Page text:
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Around 65 percent of Earth's land and vast tracts of the ocean are composed of common-pool resources — areas like forests, fisheries, and irrigation systems to which many people have access. These common resources pose a sustainability challenge: they are susceptible to overconsumption, so communities need effective governance strategies. While examples of successful governance exist, the circumstances and mechanisms behind their development have often faded from records and memories, obscuring the processes of how such governance arises.

A new study in Nature Sustainability lays out a simulation model to examine the emergence, stability, and temporal dynamics of collective property rights. The paper is co-authored by SFI External Professor Monique Borgerhoff Mulder and her colleagues at the Max Planck Institute of Evolutionary Anthropology and Boise State University.

The paper “Evolving Ostrom’s first principle” builds on the work of Nobel Prize laureate and former SFI Science Board member Elinor Ostrom. For several decades, community-based natural resource management has been dominated by the importance of Ostrom’s design principles for successful management. The new study sheds light on the cultural emergence, persistence, and dissolution of collective property rights built to govern natural resources. The evolutionary focus of the paper shifts the discussion around natural resource governance from questions such as 'How important are each of the design principles to successful resource governance?' to 'How, where, when, and why might such principles emerge?'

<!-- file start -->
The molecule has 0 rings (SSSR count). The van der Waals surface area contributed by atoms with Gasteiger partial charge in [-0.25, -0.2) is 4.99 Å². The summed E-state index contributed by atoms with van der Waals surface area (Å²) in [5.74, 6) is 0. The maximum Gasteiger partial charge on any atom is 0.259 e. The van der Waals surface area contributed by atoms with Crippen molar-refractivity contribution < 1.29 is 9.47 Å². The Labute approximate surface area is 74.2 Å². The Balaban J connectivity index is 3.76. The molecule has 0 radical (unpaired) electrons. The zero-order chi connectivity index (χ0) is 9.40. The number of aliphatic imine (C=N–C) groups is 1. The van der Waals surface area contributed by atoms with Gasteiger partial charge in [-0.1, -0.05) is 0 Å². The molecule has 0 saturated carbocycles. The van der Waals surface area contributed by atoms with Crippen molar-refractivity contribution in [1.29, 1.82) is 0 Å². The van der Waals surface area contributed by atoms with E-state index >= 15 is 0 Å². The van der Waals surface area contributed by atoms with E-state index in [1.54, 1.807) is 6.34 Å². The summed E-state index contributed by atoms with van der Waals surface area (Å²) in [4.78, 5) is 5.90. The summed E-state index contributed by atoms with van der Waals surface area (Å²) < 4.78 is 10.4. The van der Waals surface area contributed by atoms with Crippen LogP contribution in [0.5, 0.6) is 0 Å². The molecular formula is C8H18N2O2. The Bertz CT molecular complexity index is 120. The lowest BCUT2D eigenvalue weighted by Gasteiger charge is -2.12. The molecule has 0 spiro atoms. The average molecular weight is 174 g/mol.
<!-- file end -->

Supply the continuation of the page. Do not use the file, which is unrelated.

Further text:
“Shifting attention to the conditions under which institutions emerge and persist opens up a whole new set of questions and answers,” says Monique Borgerhoff Mulder. “This model highlights not only the well-acknowledged role of conflict in undercutting community sustainable management norms but also the much more surprising positive effects of competition, and particularly competition between different communities. What is exciting is that we can now provide some explanation for the continuing emergence and spread of cooperative forest management institutions across Pemba island to our colleagues in the Department of Forestry in Zanzibar, where we conduct our empirical work on these dynamics.”

“More generally,” she adds, “learning how to leverage the potential positive consequences of competition over the harvest of Zanzibar’s community forests can directly help our collaborators, policy-makers and other institutions responsible for implementation.”

The team's modeling framework elucidates three critical system features: First, collective property rights most likely evolved sequentially — certain puzzle pieces must be in place before others can evolve. Groups must secure borders and then focus on successful internal regulation. Second, support for both institutions that regulate access and harvests is subject to cyclical trends of waxing and waning support. Third, learning from 'out-groups' is critical to identifying sustainable practices and improving regulatory policies — a group in isolation or only looking at its own performance is often doomed.

Read the paper “Evolving Ostrom’s first principle: The cultural evolution of collective property rights in sustainable resource governance” by Jeffrey Andrews, Matthew Clark, Vicken Hillis, and Monique Borgerhoff Mulder in Nature Sustainability (February 19, 2024). DOI: 10.1038/s41893-024-01290-1